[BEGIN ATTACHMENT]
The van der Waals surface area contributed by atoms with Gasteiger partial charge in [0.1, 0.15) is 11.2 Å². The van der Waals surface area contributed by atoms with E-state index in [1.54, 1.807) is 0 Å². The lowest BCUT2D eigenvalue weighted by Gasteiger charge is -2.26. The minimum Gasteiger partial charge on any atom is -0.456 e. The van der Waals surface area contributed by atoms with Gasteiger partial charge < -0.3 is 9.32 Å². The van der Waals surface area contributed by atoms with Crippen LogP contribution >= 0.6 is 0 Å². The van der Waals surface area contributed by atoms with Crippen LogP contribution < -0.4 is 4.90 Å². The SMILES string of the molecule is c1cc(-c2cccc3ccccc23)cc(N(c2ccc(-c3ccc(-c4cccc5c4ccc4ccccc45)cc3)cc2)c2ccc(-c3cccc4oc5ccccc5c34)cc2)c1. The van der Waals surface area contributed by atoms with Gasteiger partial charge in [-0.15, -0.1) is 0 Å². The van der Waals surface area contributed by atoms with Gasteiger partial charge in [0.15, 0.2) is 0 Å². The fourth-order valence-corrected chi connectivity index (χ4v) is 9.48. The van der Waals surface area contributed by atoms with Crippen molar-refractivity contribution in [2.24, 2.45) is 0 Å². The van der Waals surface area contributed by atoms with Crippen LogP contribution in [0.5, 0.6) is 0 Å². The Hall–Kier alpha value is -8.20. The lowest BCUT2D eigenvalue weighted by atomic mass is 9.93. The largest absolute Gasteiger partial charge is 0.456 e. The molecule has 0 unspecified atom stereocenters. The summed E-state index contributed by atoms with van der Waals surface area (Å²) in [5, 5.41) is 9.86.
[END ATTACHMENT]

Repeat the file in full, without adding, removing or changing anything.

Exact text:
The van der Waals surface area contributed by atoms with Gasteiger partial charge in [0.1, 0.15) is 11.2 Å². The van der Waals surface area contributed by atoms with E-state index in [1.54, 1.807) is 0 Å². The lowest BCUT2D eigenvalue weighted by Gasteiger charge is -2.26. The minimum Gasteiger partial charge on any atom is -0.456 e. The van der Waals surface area contributed by atoms with Gasteiger partial charge < -0.3 is 9.32 Å². The van der Waals surface area contributed by atoms with Crippen LogP contribution >= 0.6 is 0 Å². The van der Waals surface area contributed by atoms with Crippen LogP contribution < -0.4 is 4.90 Å². The SMILES string of the molecule is c1cc(-c2cccc3ccccc23)cc(N(c2ccc(-c3ccc(-c4cccc5c4ccc4ccccc45)cc3)cc2)c2ccc(-c3cccc4oc5ccccc5c34)cc2)c1. The van der Waals surface area contributed by atoms with Gasteiger partial charge in [-0.15, -0.1) is 0 Å². The van der Waals surface area contributed by atoms with Gasteiger partial charge in [0.15, 0.2) is 0 Å². The fourth-order valence-corrected chi connectivity index (χ4v) is 9.48. The van der Waals surface area contributed by atoms with Crippen molar-refractivity contribution in [2.24, 2.45) is 0 Å². The van der Waals surface area contributed by atoms with Crippen LogP contribution in [0.5, 0.6) is 0 Å². The Hall–Kier alpha value is -8.20. The lowest BCUT2D eigenvalue weighted by atomic mass is 9.93. The largest absolute Gasteiger partial charge is 0.456 e. The molecule has 0 unspecified atom stereocenters. The summed E-state index contributed by atoms with van der Waals surface area (Å²) in [5, 5.41) is 9.86.